Decades ago, “eat your vegetables” was an admonishment. Today, younger generations are enamored with vegetables in many forms.
“There’s a major dietary shift among younger consumers,” says Jacob Shafer, senior marketing and communications specialist at Mann Packing Company Inc. in Salinas, CA.
But just as pivotal is that younger buyers take a holistic approach to purchase, basing decisions on sustainability or ecological factors, as well as other personal values even when it comes to meals and snacking.
Fortunately, what’s good for the pocketbook and planet is also good for the body. Improving fitness and longevity crosses all age groups—and one of the simplest ways to achieve this goal is by eating right.
“Americans don’t eat enough produce in their everyday routine,” comments Robert Schueller, cookbook author and director of public relations for Melissa’s/World Variety Produce, Inc. in Los Angeles.
“The major advantage to eating more fresh fruits and vegetables will always be one of personal health.”
Forty-one percent of consumers under 30 say they will pay more for healthier food products, and 63 percent emphasize the importance of finding detailed information on the health claims of the food they eat.
And while millennials may be perceived as more mindful of what they eat than their parents or grandparents—and some of this is born from a plethora of available choices—many also work nontraditional hours, skipping sit-down meals in favor of on-the-run snacks and value-added food items.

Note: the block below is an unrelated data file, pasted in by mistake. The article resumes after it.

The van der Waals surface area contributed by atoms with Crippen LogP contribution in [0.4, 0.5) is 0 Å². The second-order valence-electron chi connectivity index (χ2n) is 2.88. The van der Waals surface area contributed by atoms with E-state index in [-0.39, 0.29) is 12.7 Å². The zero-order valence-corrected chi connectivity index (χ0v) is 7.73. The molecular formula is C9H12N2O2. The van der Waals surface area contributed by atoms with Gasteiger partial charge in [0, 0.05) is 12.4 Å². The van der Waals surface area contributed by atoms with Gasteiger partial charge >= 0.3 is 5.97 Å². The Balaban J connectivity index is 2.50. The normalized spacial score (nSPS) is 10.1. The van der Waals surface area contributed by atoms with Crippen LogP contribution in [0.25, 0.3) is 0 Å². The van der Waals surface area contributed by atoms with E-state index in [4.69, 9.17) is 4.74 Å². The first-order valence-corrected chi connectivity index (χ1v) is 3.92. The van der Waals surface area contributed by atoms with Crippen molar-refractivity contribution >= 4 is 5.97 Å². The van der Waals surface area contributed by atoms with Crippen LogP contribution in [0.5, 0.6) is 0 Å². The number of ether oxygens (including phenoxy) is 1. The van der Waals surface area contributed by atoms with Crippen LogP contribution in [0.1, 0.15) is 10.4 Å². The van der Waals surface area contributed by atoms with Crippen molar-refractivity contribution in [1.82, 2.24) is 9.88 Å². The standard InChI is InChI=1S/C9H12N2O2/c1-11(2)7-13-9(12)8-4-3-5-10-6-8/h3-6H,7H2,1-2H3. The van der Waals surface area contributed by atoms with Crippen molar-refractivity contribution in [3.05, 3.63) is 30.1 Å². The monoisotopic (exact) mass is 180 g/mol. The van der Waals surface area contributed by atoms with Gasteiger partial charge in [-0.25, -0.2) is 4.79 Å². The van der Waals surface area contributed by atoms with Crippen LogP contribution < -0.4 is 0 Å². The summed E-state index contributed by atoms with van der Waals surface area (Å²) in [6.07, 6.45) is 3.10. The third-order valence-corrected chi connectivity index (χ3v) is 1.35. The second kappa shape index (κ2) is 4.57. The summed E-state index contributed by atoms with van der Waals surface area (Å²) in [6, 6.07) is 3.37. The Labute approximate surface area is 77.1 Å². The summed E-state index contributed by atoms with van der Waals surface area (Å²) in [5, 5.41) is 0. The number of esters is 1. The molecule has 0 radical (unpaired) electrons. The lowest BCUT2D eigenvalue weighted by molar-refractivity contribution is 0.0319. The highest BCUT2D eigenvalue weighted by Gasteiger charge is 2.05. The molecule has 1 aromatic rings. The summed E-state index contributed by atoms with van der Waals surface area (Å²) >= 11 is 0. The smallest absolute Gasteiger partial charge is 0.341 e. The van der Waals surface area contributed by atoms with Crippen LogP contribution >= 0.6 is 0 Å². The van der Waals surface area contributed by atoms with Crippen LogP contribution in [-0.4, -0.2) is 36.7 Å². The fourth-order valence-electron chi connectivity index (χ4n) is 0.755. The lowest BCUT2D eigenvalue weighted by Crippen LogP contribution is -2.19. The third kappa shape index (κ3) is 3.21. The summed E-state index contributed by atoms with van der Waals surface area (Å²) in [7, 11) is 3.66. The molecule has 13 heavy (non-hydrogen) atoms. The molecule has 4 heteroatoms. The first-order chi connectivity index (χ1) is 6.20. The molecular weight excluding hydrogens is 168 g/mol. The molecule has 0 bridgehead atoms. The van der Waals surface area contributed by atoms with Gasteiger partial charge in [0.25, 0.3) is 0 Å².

As a result, keeping fresh fruits and vegetables top of mind demands convenience and innovation in not just flavor but how items are prepared, packaged, and where they can be purchased.
This need for convenience has been driving sales in an ever-increasing range of retail venues outside supermarkets and warehouse clubs with convenience stores, drugstores, dollar stores, and even department stores adding produce or grab-and-go prepared food sections.
Alex Jackson Berkley of Frieda’s Specialty Produce Inc. in Los Alamitos, CA, is particularly excited about meal kits and substituting the more healthful carbohydrates of vegetables like sweet potatoes, cauliflower, and kohlrabi for pasta and bread.
“It’s a way for consumers to check off their vegetable-serving consumption for the day without having to think twice about it.”
Schueller agrees and advocates one-stop shopping by featuring wide varieties of produce in “meal concept” displays that offer complete packages and can be themed around seasonal, holiday, or other events.
This is an excerpt from the most recent Produce Blueprints quarterly journal. Click here to read the full article.